rhe·​tor·​i·​cal | \ ri-ˈtȯr-i-kəl How to pronounce rhetorical (audio) , -ˈtär- \
variants: or less commonly rhetoric \ ri-​ˈtȯr-​ik How to pronounce rhetorical (audio) , -​ˈtär-​ \

Definition of rhetorical

1a : of, relating to, or concerned with rhetoric
b : employed for rhetorical effect especially : asked merely for effect with no answer expected a rhetorical question
2a : given to rhetoric : grandiloquent
b : verbal

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Other Words from rhetorical

rhetorically \ ri-​ˈtȯr-​i-​k(ə-​)lē How to pronounce rhetorical (audio) , -​ˈtär-​ \ adverb

Rhetorical Language vs. Rhetorical Questions

Rhetorical has several meanings which are close enough in meaning that they may easily cause confusion. It can refer to the subject of rhetoric ("the art of speaking or writing effectively") in a broad sense, and may also refer to that same subject in a somewhat deprecatory sense ("given to insincere or grandiloquent language"). But perhaps the most common use of rhetorical today is found in conjunction with question. A rhetorical question is not a question about the art of speaking effectively; it is a question that is asked for effect, rather than from a desire to know the answer. “Would it kill you to stop chewing your food with your mouth open?” is a rhetorical question.

Examples of rhetorical in a Sentence

McKinney made her name in Georgia politics as a rhetorical bomb-thrower. Colleagues in the statehouse dubbed her "Hanoi Cynthia" after a 1991 speech denouncing the Persian Gulf War. — Bill Turque, Newsweek, 29 Nov. 1993 Clinton's acceptance speech evidenced some of the classical rhetorical devices such as paronomasia, or punning, and anaphora, or repetition of key words or phrases. — Leo McManus, English Today, October 1993 "Take that river down there, for instance. It conforms pretty much to the map, doesn't it?" I assumed he was asking a rhetorical question and kept my mouth shut. — Marshall Harrison, A Lonely Kind of War, 1989 … he [Thomas Wolfe] crammed his novels with lavish apostrophes to Life and Death and Loneliness and Sorrow, covering page after page with grandiose rhetorical flourishes …  , pseudo-Homeric epithets …  , wooden dialogue and pious homilies about "the brevity of our days." — James Atlas, New York Times Book Review, 2 Dec. 1979 My question was rhetorical. I wasn't really expecting an answer. you can skip over the rhetorical passages and still get the gist of the essay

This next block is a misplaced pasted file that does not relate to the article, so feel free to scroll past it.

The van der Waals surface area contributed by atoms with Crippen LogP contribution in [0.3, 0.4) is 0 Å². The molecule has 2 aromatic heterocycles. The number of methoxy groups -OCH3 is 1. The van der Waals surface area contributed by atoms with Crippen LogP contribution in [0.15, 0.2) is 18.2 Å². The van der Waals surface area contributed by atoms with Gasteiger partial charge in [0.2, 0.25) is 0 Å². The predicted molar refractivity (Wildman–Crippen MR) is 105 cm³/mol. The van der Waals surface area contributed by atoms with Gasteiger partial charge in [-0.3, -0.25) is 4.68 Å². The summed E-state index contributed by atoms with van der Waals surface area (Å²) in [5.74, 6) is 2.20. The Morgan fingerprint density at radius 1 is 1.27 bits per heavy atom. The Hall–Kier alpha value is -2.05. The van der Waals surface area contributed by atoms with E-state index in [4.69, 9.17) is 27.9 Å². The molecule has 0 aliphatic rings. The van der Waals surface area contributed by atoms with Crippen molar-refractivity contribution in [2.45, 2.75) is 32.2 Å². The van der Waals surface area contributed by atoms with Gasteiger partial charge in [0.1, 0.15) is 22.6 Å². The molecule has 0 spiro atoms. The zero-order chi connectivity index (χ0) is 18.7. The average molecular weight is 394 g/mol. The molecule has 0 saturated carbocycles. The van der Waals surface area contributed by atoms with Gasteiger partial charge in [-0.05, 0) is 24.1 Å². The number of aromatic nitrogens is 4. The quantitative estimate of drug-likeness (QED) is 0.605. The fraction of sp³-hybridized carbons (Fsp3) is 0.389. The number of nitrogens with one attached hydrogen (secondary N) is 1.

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Recent Examples on the Web But his rhetorical lightning bolts get far less attention from the media than did his presidential tweets. Los Angeles Times, "Facebook board’s decision to uphold ban is a major political blow to Trump — for now," 5 May 2021 While all four candidates offer similar views on the issues, Chase and Snyder's rhetorical styles are at times more appealing to those who favor a more combative tone. Matthew Barakat, ajc, "GOP governor race: Who's in first depends on who's in second," 5 May 2021 To understand the image’s rhetorical argument about ‘her worth,’ viewers must implicate reproducible, interchangeable, collaged bands of ‘the feminine’ within a specific social milieu. Matthew Carey Salyer, Forbes, "Lagos-Based Artist, Williams Chechet, Makes Nigeria Pop," 4 May 2021 For now, at least, Locsin doesn’t feel obliged to hold his rhetorical fire. Joel Gehrke, Washington Examiner, "Philippines to China: ‘Get the f--- out’ after coast guard confrontation," 3 May 2021 Many of us are getting stuck in the same rhetorical cul-de-sacs. W. Kamau Bell, CNN, "What you need to know about 'defund the police'," 2 May 2021 Even the rhetorical turns of Anthony Trollope become conversational when read by Timothy West. Edward Rothstein, WSJ, "The Special Comfort of Audiobooks During Covid-19 and Trying Times," 28 Apr. 2021 Treasury Secretary Janet Yellen replied to the attorneys general and attempted to lower the rhetorical temperature. Michael Taylor, San Antonio Express-News, "Taylor: This time, the fight over 'states rights' is about money," 21 Apr. 2021 Beijing’s rhetorical flourishes concerning the Paris agreement are especially rich. The Editorial Board, WSJ, "John Kerry’s Climate Kowtow," 19 Apr. 2021

These example sentences are selected automatically from various online news sources to reflect current usage of the word 'rhetorical.' Views expressed in the examples do not represent the opinion of Merriam-Webster or its editors. Send us feedback.

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First Known Use of rhetorical

15th century, in the meaning defined at sense 1a

History and Etymology for rhetorical

see rhetoric

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Time Traveler for rhetorical

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The first known use of rhetorical was in the 15th century

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Last Updated

8 May 2021

Cite this Entry

“Rhetorical.” Merriam-Webster.com Dictionary, Merriam-Webster, https://www.merriam-webster.com/dictionary/rhetorical. Accessed 17 May. 2021.

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More Definitions for rhetorical



English Language Learners Definition of rhetorical

: of, relating to, or concerned with the art of speaking or writing formally and effectively especially as a way to persuade or influence people
of a question : asked in order to make a statement rather than to get an answer

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